That same year, the first element of the Lunar Gateway—a spacecraft NASA is calling a reusable command module located in a “near rectilinear halo orbit” (a highly elliptical orbit around the Moon) that will allow for not only a fast return to the lunar surface, but a sustainable one—is expected to launch.
The Gateway’s first element, a power and propulsion module, is planned to be built by a commercial provider and orbited by a commercial rocket. The agency said it will use advanced solar electric propulsion.
The other Gateway modules are likely to include docking compartments, habitat modules, an airlock and a robotic arm built by Canada. However, the final configuration is still being studied.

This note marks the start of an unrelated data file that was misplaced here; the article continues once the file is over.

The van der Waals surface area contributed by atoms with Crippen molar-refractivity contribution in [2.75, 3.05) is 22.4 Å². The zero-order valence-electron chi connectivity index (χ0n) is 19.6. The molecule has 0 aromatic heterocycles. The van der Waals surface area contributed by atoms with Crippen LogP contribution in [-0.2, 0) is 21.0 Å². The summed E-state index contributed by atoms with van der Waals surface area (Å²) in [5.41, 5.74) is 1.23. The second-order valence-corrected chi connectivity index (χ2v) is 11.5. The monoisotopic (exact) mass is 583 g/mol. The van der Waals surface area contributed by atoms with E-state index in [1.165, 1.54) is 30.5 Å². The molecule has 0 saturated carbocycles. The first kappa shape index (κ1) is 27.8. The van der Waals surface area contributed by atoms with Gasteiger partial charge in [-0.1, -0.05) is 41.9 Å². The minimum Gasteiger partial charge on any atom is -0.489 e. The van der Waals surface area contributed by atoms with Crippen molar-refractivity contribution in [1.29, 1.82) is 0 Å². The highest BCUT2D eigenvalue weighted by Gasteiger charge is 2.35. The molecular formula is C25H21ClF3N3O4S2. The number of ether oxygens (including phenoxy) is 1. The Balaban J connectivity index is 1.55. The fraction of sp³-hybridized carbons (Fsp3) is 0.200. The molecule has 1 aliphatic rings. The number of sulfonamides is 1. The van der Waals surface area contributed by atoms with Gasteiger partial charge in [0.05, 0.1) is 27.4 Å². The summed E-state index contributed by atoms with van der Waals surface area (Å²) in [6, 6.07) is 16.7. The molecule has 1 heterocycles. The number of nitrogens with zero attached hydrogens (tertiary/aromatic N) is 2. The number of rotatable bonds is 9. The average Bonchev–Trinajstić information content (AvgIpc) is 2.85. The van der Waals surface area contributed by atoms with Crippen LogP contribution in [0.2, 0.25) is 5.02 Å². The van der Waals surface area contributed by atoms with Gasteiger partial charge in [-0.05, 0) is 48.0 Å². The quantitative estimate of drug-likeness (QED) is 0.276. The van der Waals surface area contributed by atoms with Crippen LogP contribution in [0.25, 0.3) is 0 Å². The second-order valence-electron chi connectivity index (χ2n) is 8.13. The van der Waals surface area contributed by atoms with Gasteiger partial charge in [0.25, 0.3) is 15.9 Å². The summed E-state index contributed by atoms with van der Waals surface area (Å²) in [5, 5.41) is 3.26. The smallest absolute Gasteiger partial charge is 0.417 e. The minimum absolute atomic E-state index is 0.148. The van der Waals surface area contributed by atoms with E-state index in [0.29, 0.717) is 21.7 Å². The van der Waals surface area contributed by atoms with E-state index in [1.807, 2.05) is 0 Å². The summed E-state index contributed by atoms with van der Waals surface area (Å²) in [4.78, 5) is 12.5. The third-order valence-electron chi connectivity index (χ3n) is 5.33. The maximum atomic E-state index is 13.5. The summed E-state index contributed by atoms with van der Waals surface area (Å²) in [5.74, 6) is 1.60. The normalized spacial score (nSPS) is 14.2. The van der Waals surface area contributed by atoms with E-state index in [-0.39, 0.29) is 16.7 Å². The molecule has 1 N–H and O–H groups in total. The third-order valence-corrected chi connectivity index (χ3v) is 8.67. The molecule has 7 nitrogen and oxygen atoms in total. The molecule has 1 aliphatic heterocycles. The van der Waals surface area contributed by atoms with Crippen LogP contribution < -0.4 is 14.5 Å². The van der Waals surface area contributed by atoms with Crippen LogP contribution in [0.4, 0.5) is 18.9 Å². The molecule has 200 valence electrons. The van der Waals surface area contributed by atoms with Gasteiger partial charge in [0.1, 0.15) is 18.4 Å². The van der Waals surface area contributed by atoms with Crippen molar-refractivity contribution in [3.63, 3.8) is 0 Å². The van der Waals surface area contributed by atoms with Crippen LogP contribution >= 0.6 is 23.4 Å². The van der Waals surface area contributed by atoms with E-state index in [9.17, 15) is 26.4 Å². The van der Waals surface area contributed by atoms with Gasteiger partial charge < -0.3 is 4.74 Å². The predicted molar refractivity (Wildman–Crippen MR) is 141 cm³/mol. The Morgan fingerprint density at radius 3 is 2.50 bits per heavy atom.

What is known is that only the elements required for a fast return to the Moon are to be launched first. This likely means just the power and propulsion module and maybe a docking, or utilization, module.
Meanwhile, starting as soon as congressionally possible, study contracts—and soon hardware contracts—are expected to be signed for the three stages of a human-rated lunar lander architecture. This includes a transfer vehicle to get to low-lunar orbit, a descent vehicle to get to the surface of the Moon, and an ascent vehicle to return to the Gateway.
Except for the descent vehicle—at least initially—all of these elements are expected to be reusable and refueled by commercial companies.
The goal is to use these pieces to land “the next man and first woman” on the Moon by 2024. But a lot has to happen before then, including convincing congress to supply the likely several additional billion dollars a year to accomplish this ambitions goal.